Google has released two new VR experiences alongside its annual Responsible Supply Chain reports, giving viewers an inside look at the results of progress made in 'worker well-being' and the sourcing of materials used in its products and services. The first of those centers around the factory side of the supply chain and provides a first-person perspective of a Zhuhai-based factory operated by multinational technological manufacturer and Google supplier, Flex. The experience, called Made by Me, focuses on the 'safe and healthy' work environment and training processes at the facility from the perspective of a Flex employee. The second, called Journey of Gold, explores efforts to incorporate and enforce ethical supply chain practices for sourcing gold from the Democratic Republic of the Congo. As with the Flex video, it takes the perspective of a single worker. However, the video centers around the problems of illegal mining practices and a pilot program aimed at reducing child labor, modern slavery, unsafe work environments and practices, and ensuring that gold mining is aligned with international standards.
Background: The videos in question provide a more intimate look inside of two organizations responsible for delivering materials or components used in Google's smartphones, servers, and other hardware. The search giant's overall efforts extend well beyond those locations and the associated reports recording working conditions, responsible materials acquisition, and environmental impact have been going on since at least 2013. That all started in 2012, with the company beginning to take a deeper look at how its supply chain handled sourcing of tin, tantalum, tungsten, and gold (3TG). It also began enforcing policies that ensure all of the suppliers used by its own suppliers adhere to the same standards and goals listed above. As of the latest report for 2017, 99-percent of its 3TG suppliers are either compliant or actively working toward becoming compliant. This year's focus on the Democratic Republic of the Congo stems from the fact that gold remains a challenge on that front. While nearly 100-percent of its other 'in-scope' materials sourcing is compliant, only 98-percent of its gold supply chain is.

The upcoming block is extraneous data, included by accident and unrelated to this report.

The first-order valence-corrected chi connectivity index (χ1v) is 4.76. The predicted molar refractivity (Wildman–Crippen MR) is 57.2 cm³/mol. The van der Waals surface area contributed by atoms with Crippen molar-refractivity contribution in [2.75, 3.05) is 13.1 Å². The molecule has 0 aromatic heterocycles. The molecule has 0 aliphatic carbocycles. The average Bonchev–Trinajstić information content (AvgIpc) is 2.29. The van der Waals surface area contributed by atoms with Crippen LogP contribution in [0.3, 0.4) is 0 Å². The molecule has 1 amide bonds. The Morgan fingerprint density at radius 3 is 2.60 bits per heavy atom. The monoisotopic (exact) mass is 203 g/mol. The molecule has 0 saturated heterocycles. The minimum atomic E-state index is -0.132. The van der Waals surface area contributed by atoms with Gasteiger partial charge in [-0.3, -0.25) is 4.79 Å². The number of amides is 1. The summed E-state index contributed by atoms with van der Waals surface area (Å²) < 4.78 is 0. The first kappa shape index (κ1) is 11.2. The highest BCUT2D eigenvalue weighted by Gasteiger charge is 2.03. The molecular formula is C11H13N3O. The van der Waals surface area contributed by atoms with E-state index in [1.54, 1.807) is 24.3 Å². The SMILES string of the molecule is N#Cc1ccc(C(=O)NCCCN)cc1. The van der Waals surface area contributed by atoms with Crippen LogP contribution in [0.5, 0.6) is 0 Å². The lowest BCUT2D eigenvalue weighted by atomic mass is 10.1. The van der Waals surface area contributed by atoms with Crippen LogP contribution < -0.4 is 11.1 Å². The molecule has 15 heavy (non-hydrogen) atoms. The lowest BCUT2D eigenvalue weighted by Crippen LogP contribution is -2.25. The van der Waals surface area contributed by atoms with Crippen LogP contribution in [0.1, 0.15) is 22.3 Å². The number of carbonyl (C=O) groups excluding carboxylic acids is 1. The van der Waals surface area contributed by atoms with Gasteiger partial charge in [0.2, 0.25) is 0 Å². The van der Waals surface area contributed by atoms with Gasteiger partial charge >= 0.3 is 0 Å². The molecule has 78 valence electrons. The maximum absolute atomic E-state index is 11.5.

That's still a relatively big increase over the past several years but Google says its an area that its outreach needs work and not at all the only one. The company also notes that although environment, ethics, and management systems categories have improved – down by three percent, five percent, and six percent respectively in terms of non-compliance – both the labor category and health and safety category have worsened year-over-year. Collectively, issues associated with those account for over half of all issues discovered in 2017 during that year's 174 completed compliance audits. Most of those are associated with preparedness for emergencies or workers having to work for more than 60 hours per week. However, there also still appear to be substantial concerns about workers being underpaid and student workers or interns being forced to perform hazardous jobs or work longer hours as well as a lack of controls for those jobs from a management perspective.
Impact: As with most of Google's annual reports concerning humanitarian goals, this year's reports show there's still plenty of work to be done but also seem to indicate a general trend of progress for Google. Meanwhile, the videos help to showcase the optimism of the search giant by giving viewers a closer look at what's being accomplished. Moving forward, the company plans to continue collaborating with suppliers to create a supply chain that it says will be better for workers, the environment, and the technology industry as a whole.